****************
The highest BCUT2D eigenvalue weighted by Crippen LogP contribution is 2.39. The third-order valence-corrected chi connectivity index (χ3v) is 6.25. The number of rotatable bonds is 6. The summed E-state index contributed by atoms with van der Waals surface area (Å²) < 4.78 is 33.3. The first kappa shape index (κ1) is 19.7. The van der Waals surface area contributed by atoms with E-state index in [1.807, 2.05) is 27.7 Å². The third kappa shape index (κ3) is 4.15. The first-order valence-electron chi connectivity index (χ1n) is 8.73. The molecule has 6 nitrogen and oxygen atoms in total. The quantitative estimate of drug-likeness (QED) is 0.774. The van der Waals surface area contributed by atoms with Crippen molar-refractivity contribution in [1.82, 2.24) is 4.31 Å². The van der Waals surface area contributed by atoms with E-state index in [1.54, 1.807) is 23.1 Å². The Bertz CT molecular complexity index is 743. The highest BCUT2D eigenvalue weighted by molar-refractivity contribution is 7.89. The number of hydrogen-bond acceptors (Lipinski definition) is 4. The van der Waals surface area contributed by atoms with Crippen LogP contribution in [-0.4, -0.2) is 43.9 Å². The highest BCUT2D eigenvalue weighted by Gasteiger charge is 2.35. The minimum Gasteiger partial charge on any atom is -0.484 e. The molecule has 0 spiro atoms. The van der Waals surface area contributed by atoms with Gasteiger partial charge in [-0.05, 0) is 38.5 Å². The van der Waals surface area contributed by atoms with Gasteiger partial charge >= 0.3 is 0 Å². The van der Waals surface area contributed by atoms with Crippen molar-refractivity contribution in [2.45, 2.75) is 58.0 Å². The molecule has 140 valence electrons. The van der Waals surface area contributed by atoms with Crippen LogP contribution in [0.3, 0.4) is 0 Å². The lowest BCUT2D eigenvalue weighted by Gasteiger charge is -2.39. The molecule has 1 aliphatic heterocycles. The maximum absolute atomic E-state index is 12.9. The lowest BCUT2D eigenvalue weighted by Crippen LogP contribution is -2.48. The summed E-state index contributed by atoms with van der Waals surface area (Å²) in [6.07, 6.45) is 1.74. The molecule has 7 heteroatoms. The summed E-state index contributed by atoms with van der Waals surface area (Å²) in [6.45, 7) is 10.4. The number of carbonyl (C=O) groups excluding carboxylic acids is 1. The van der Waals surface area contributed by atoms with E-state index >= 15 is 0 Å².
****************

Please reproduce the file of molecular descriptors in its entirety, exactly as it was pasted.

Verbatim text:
The highest BCUT2D eigenvalue weighted by Crippen LogP contribution is 2.39. The third-order valence-corrected chi connectivity index (χ3v) is 6.25. The number of rotatable bonds is 6. The summed E-state index contributed by atoms with van der Waals surface area (Å²) < 4.78 is 33.3. The first kappa shape index (κ1) is 19.7. The van der Waals surface area contributed by atoms with E-state index in [1.807, 2.05) is 27.7 Å². The third kappa shape index (κ3) is 4.15. The first-order valence-electron chi connectivity index (χ1n) is 8.73. The molecule has 6 nitrogen and oxygen atoms in total. The quantitative estimate of drug-likeness (QED) is 0.774. The van der Waals surface area contributed by atoms with Crippen molar-refractivity contribution in [1.82, 2.24) is 4.31 Å². The van der Waals surface area contributed by atoms with E-state index in [1.54, 1.807) is 23.1 Å². The Bertz CT molecular complexity index is 743. The highest BCUT2D eigenvalue weighted by molar-refractivity contribution is 7.89. The number of hydrogen-bond acceptors (Lipinski definition) is 4. The van der Waals surface area contributed by atoms with Crippen LogP contribution in [-0.4, -0.2) is 43.9 Å². The highest BCUT2D eigenvalue weighted by Gasteiger charge is 2.35. The minimum Gasteiger partial charge on any atom is -0.484 e. The molecule has 0 spiro atoms. The van der Waals surface area contributed by atoms with Gasteiger partial charge in [-0.05, 0) is 38.5 Å². The van der Waals surface area contributed by atoms with Gasteiger partial charge >= 0.3 is 0 Å². The van der Waals surface area contributed by atoms with Crippen molar-refractivity contribution in [2.45, 2.75) is 58.0 Å². The molecule has 140 valence electrons. The van der Waals surface area contributed by atoms with Crippen LogP contribution in [0.3, 0.4) is 0 Å². The lowest BCUT2D eigenvalue weighted by Gasteiger charge is -2.39. The molecule has 1 aliphatic heterocycles. The maximum absolute atomic E-state index is 12.9. The lowest BCUT2D eigenvalue weighted by Crippen LogP contribution is -2.48. The summed E-state index contributed by atoms with van der Waals surface area (Å²) in [6.07, 6.45) is 1.74. The molecule has 7 heteroatoms. The summed E-state index contributed by atoms with van der Waals surface area (Å²) in [6.45, 7) is 10.4. The number of carbonyl (C=O) groups excluding carboxylic acids is 1. The van der Waals surface area contributed by atoms with E-state index >= 15 is 0 Å².